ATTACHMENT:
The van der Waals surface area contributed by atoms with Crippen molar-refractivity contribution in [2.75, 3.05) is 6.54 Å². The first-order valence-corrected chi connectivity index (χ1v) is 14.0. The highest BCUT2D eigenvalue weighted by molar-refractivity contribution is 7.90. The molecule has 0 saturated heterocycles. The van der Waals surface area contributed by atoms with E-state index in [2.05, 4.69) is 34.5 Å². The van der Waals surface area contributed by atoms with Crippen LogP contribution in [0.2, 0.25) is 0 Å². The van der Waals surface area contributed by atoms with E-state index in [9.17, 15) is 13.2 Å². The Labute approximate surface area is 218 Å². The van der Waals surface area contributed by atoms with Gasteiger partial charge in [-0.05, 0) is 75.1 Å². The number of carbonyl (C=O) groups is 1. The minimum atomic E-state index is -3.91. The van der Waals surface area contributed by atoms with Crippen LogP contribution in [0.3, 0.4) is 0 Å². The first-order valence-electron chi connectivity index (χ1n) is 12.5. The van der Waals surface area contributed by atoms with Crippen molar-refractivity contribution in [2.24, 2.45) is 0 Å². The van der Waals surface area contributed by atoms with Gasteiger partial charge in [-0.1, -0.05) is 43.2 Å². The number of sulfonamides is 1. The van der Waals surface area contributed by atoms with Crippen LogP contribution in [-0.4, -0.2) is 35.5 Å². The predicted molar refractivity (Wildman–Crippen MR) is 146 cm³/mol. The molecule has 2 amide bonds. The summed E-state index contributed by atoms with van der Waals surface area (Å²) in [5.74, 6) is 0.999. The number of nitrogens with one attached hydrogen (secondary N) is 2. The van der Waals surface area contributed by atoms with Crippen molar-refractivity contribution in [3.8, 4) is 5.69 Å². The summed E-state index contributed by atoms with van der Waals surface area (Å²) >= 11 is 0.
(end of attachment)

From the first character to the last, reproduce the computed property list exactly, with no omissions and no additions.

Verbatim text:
The van der Waals surface area contributed by atoms with Crippen molar-refractivity contribution in [2.75, 3.05) is 6.54 Å². The first-order valence-corrected chi connectivity index (χ1v) is 14.0. The highest BCUT2D eigenvalue weighted by molar-refractivity contribution is 7.90. The molecule has 0 saturated heterocycles. The van der Waals surface area contributed by atoms with E-state index in [2.05, 4.69) is 34.5 Å². The van der Waals surface area contributed by atoms with Crippen LogP contribution in [0.2, 0.25) is 0 Å². The van der Waals surface area contributed by atoms with E-state index in [9.17, 15) is 13.2 Å². The Labute approximate surface area is 218 Å². The van der Waals surface area contributed by atoms with Gasteiger partial charge in [-0.05, 0) is 75.1 Å². The number of carbonyl (C=O) groups is 1. The minimum atomic E-state index is -3.91. The van der Waals surface area contributed by atoms with Crippen LogP contribution in [0.3, 0.4) is 0 Å². The first-order valence-electron chi connectivity index (χ1n) is 12.5. The van der Waals surface area contributed by atoms with Crippen molar-refractivity contribution in [2.24, 2.45) is 0 Å². The van der Waals surface area contributed by atoms with Gasteiger partial charge in [-0.1, -0.05) is 43.2 Å². The number of sulfonamides is 1. The van der Waals surface area contributed by atoms with Crippen LogP contribution in [-0.4, -0.2) is 35.5 Å². The predicted molar refractivity (Wildman–Crippen MR) is 146 cm³/mol. The molecule has 2 amide bonds. The summed E-state index contributed by atoms with van der Waals surface area (Å²) in [5.74, 6) is 0.999. The number of nitrogens with one attached hydrogen (secondary N) is 2. The van der Waals surface area contributed by atoms with Crippen molar-refractivity contribution in [3.8, 4) is 5.69 Å². The summed E-state index contributed by atoms with van der Waals surface area (Å²) >= 11 is 0.